Terri Sewell holds Speak Out, introduces legislation to restore Voting Rights Act


Four years after the Supreme Court’s decision to roll back provisions of Voting Rights Act, Alabama 7th District U.S. Rep. Terri Sewell and a handful of her House colleagues congregated outside of the U.S. Capitol on Thursday for a Speak Out to introduce legislation to restore protections for voters in states with a recent history of discrimination.

According to Sewell, H.R. 2978: the Voting Rights Advancement Act (VRAA) addresses a wave of voter ID laws, racial gerrymandering, and other voter suppression tactics enacted at the state level.

“Today, I’m introducing the Voting Rights Advancement Act because I believe that the right to vote is one of the most fundamental rights in our democracy,” said Sewell. “As state after state create new barriers to the polls, our work to prevent discrimination and protect the rights of all voters has taken on a new urgency. The time to restore the vote is now.”

Sewell continued, “On the eve of the 50th anniversary of the signing of the Voting Rights Act of 1965, I urge my colleagues to recommit ourselves to restoring the promise of voter equality. We cannot silence any voices in our electorate. Our nation will cease to be a democracy if we limit access to voting.”

The VRAA seeks to restore full protections to the Voting Rights Act of 1965. If passed, 13 states nationwide would be subject to federal election oversight due to a recent history of voter discrimination. It would also require states with a recent history of voter discrimination to seek approval from the Department of Justice before making any changes to their electoral laws.

“We know that we stand on the shoulders of amazing people. We know that we have the rights and freedoms that we enjoy because of other’s sacrifice. And we know that freedom is not free. So it’s important that we amplify our voices,” Sewell added at the Speak Out. “I’m asking millennials to use snapchat and all of the other social media that you have to amplify your voices to get your generation involved. So here’s the thing, your vote is your vote. And if you allow your vote to be suppressed, you’re allowing your voice to be suppressed.”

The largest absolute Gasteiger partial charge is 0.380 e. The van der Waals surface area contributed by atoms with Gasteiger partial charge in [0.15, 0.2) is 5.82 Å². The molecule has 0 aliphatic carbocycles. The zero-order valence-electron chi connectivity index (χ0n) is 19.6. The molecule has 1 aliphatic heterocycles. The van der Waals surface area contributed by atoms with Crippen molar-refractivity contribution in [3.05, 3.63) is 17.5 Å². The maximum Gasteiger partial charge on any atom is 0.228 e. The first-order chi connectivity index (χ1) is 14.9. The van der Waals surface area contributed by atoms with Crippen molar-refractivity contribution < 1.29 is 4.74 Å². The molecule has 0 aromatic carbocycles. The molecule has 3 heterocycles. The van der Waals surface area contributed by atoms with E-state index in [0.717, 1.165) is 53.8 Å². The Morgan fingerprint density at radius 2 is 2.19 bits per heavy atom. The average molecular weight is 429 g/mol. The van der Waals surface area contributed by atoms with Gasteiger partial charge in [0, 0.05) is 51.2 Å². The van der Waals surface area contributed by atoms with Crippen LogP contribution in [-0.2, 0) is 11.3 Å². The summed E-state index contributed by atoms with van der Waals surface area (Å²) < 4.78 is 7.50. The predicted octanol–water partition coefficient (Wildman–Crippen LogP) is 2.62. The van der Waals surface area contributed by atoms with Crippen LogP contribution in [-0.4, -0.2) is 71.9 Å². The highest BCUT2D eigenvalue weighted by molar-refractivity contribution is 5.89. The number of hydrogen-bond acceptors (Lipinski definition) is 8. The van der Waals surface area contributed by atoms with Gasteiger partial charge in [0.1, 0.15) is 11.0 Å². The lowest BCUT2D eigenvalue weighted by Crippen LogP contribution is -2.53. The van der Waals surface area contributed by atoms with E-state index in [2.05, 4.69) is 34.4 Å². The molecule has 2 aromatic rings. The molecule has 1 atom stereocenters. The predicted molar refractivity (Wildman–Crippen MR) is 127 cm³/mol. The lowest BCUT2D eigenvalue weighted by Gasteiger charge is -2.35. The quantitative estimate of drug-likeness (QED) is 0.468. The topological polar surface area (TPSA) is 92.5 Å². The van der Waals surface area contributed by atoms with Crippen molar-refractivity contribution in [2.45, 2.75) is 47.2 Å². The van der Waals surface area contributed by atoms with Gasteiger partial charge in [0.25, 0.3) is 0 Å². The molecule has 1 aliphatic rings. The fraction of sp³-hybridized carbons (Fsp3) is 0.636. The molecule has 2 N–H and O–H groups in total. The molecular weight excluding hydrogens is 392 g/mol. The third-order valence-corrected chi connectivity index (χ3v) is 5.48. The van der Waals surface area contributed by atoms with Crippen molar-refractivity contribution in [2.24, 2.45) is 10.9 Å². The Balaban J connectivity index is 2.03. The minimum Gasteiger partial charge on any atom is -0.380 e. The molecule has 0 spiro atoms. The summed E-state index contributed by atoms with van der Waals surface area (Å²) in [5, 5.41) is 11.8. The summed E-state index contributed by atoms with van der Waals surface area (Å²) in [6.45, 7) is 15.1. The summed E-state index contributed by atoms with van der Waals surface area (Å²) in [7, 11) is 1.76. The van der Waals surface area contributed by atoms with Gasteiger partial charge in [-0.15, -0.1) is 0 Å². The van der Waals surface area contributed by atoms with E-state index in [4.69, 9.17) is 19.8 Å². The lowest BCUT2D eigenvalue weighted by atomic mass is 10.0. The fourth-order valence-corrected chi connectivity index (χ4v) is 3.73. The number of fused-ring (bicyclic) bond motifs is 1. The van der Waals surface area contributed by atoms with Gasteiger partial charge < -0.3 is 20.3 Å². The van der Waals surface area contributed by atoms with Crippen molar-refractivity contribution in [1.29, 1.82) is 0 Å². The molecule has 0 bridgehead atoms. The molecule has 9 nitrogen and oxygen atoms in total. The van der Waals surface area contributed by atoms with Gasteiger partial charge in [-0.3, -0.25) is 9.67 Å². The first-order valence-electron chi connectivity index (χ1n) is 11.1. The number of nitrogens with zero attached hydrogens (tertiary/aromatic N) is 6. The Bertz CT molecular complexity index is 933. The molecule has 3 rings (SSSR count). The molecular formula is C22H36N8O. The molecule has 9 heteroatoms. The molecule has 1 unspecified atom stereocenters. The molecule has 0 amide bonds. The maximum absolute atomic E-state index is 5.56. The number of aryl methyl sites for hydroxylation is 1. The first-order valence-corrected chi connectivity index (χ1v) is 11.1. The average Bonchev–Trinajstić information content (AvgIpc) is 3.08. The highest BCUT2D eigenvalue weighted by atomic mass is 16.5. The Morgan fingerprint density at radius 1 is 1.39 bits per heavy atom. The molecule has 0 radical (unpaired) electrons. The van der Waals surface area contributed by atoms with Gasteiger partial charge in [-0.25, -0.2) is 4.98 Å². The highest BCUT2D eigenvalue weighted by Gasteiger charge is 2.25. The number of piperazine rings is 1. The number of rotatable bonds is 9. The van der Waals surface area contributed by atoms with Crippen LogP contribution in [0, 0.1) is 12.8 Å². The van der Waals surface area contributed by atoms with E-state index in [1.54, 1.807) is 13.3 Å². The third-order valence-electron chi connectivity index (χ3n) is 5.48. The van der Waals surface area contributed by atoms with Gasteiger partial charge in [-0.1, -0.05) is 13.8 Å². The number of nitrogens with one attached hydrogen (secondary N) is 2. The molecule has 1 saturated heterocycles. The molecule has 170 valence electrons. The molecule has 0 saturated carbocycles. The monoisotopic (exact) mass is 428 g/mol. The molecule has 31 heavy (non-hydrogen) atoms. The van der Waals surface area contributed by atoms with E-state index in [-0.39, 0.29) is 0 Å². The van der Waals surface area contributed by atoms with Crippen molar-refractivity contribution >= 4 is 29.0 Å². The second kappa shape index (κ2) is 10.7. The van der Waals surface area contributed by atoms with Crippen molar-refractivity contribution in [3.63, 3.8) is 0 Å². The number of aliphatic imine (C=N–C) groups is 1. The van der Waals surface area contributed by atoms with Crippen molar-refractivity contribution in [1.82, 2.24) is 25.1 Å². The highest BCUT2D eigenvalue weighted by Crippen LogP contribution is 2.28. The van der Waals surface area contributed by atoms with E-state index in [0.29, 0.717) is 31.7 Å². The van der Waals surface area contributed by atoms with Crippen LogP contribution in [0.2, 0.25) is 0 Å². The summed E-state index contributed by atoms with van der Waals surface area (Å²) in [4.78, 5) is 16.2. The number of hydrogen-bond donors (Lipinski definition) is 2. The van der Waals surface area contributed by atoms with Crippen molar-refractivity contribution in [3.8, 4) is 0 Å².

Reps. John Lewis, Judy Chu, Michelle Lujan Grisham, James Clyburn, Joseph Crowley, Sen. Patrick Leahy, NAACP Washington Bureau Director Hilary Shelton, The Leadership Conference President Vanita Gupta, ACLU Political Director Faiz Shakir, and AAJC Director of Census and Voting Programs Terry Ao Minnis were also in attendance.

Watch Sewell’s live-stream of the event below:


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  2. sounds like Hitler is alive and well in America – so very very sad- lets beat the BASTARDS!

  3. Dodd Frank financial regulations are a minimal response to economic injustice and big banks disregard for average person and providing needed financial services.
    As people take advantage of rewards offered by banks & credit companies BEWARE, after all who is making most money as your returns remain minimal? Throughout history neither business not government has proven able to self regulate. Revisit a check and balance system, the stakes are higher than ever before….